This devotion to the Holy Rule will, over time, embody itself in the way we live our Declarations, Statutes, Customs, and Ceremonial. It will embody itself in the abbot’s resolve never to stop trying to conform himself to Chapters II, XXVII, and LXIV. It will embody itself in our readiness to return again and again to Chapters IV, V, VI, and VII, and to Chapters LXXI and LXXII. The Holy Rule participates in some measure in the grace of Sacred Scripture. The Holy Rule enshrines the Word of God and gives it to us in the way best adapted to monks. I experience in reading the Holy Rule the same unction that I experience in reading Sacred Scripture.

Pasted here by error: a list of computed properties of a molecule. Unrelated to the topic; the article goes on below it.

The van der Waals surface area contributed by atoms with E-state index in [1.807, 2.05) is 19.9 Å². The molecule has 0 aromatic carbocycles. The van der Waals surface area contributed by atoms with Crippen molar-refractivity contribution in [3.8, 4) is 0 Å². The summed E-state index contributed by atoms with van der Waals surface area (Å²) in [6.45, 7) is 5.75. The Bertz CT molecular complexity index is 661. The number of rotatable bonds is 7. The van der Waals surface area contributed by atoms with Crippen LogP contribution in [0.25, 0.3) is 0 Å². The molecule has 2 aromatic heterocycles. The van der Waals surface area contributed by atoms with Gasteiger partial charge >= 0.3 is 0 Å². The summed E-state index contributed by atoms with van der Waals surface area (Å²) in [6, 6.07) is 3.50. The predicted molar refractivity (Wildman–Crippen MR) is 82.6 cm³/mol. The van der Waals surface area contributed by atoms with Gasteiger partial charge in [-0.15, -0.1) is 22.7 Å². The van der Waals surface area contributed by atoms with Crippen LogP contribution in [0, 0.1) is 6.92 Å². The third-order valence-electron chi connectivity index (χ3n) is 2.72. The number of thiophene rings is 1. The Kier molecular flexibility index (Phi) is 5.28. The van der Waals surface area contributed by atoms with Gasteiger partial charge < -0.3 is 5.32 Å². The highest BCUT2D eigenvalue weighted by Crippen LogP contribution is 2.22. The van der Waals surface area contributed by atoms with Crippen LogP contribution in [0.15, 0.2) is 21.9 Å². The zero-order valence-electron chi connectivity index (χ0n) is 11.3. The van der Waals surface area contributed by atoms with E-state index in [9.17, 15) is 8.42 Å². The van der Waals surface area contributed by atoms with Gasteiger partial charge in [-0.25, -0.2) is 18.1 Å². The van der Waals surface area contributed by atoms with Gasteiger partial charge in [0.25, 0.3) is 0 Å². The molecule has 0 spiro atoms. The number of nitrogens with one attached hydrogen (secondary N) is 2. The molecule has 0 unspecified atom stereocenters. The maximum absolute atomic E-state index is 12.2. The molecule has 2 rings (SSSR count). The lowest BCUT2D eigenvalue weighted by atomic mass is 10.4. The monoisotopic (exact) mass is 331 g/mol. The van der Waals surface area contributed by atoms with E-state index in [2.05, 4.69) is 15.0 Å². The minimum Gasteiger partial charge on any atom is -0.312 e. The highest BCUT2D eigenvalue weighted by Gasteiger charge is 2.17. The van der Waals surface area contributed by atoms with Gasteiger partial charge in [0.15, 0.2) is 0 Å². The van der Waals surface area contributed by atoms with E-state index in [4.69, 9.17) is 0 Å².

In Chapter XXVI, Saint Benedict enjoins his monks not to interfere in the abbot’s treatment and cure of a brother whom the abbot has removed from ordinary participation in the daily round of the common life. There are sometimes brothers who, holding inflated notions of their own spiritual maturity and pastoral skill, think that they know more or better than the abbot. If a brother is chastised, they find the chastisement too severe. If a brother is not chastised, they find the abbot excessively merciful and soft. If the abbot corrects a brother, they think he should have waited and allowed things to take their course. If the abbot waits and allows things to take their course, they think he should have corrected the brother without delay.